please help save my Ginkgo !

Discussion in 'Woody Plants' started by ginkgo nut, May 17, 2007.

  1. ginkgo nut

    ginkgo nut Member

    Messages:
    16
    Likes Received:
    0
    Location:
    New Jersey,USA
    Hello all,

    Well, here we go again. Two years ago I had a ginkgo biloba 'Variegata' that succumbed to some sort of "wilting" virus. No one was able to help ( local nurseries or Rutgers co-op ext.) and all I kept hearing was, "Ginkgos are supposed to be disease resistant." Well, they're not. The poor tree started looking rubbery, mushy to the touch, and the leaves began to gradually turn tawny with dark brown striations, starting with the lower branches and then working its way up, untill the whole tree looked dead. The ginkgo then made a brief revival with a new flush of leaves, but after about a week, the same thing happened, and it was dead.
    Now I have a new 'Variegata' that is a Japanese clone, and it seems to be doing the same thing. I've had it for a year, and this time, I've been growing it in a pot. It was doing so well, looking great, and then I saw it...leaves turning tawny with the same dark striations. So now what? Does anyone out there have any ideas? What is it? How do I stop it? Can this tree be saved? Please help...
     
  2. Ron B

    Ron B Paragon of Plants 10 Years

    Messages:
    20,747
    Likes Received:
    578
    Location:
    WA USA (Z8)
    What did Rutgers say?
     
  3. Michael F

    Michael F Paragon of Plants Forums Moderator 10 Years

    Messages:
    11,129
    Likes Received:
    357
    Location:
    Britain zone 8/9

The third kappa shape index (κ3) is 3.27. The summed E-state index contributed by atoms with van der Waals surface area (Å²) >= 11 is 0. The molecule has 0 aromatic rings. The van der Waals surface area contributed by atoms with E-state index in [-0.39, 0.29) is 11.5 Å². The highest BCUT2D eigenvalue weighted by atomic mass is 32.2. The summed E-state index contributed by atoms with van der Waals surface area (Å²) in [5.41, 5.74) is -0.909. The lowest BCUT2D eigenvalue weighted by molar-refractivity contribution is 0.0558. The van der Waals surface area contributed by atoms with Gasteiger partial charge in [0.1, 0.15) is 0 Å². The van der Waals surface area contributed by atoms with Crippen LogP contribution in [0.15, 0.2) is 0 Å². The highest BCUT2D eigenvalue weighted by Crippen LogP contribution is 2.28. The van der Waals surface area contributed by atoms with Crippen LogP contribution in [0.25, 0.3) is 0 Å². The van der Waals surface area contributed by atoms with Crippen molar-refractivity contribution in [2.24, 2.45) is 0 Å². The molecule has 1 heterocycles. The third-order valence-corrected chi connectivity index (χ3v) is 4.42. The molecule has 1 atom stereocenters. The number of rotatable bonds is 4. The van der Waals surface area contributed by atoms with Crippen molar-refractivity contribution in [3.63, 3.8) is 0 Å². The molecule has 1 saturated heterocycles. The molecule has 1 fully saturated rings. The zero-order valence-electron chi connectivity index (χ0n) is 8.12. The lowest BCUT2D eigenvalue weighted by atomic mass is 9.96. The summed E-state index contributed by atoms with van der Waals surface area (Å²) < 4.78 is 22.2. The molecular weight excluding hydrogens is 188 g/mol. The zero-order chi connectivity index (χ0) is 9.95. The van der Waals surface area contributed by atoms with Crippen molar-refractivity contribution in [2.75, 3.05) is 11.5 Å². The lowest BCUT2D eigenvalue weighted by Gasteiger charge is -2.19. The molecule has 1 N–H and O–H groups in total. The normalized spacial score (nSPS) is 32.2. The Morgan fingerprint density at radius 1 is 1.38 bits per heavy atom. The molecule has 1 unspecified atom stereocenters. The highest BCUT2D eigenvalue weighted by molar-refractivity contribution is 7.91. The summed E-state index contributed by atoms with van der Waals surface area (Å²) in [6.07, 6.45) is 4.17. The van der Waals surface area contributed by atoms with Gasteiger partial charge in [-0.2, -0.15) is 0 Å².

I'd advise burning it, before the causative agent can spread to every other Ginkgo in the region. Look out for any others with it, too. A new Ginkgo disease could be a very serious problem with the number of Ginkgos planted everywhere.
     
  4. ginkgo nut

    ginkgo nut Member

    Messages:
    16
    Likes Received:
    0
    Location:
    New Jersey,USA
    O.K., don't panick,

    I've spoken with somebody else at the Rutgers co-op extension, and they are sure its anthracnose. They said that even though all the info about ginkgos says that they are disease resistant, a little bit of info turned up that said that they can be susceptible to anthracnose under certain conditions. It could have been that cold snap that we had here ( with frost) right after everything started leafing out. All the ice cold rain we had didn't help either. This probably resulted in tissue damage which left it wide open for infection. I will be bringing them some leaf samples so we can check it out further.

    Just a little background about my garden; it was originally a multi generational vegetable garden and fruit tree orchard many years ago, therefore, I suspect that many pathogens are lurking about! I had a severe problem here with verticillium wilt and botrytis;I nearly lost all of my acer palmatum collection. Fortunately, I heard about something called phyton27, and was able to save a few trees. So that brings me back to my current situation. I got in touch with the good people at phyton again and told them of my plight, and from what I understood, variegated plants tend to be weaker and therefore easier targets. So hopefully that is the answer and I won't have to burn my favorite plant..perhaps a nice chemical treatment will suffice. Now I just have to figure out what to do about all those pesky squirrels...

    All right then, I'll keep you posted...
     
  5. ginkgo nut

    ginkgo nut Member

    Messages:
    16
    Likes Received:
    0
    Location:
    New Jersey,USA
    Oops, just another note,

    The first variegated ginkgo came under attack by grubs, regular lawn grubs, right before it started showing the previously mentioned symptoms. I couldn't believe it. When I dug the plant up to put it into a sheltered place, it almost had no roots left, and there were a dozen or more grubs clinging to it! Has anyone ever heard of that? So that obviously counts as tissue damage as well...sorry for leaving that out.
     

Share This Page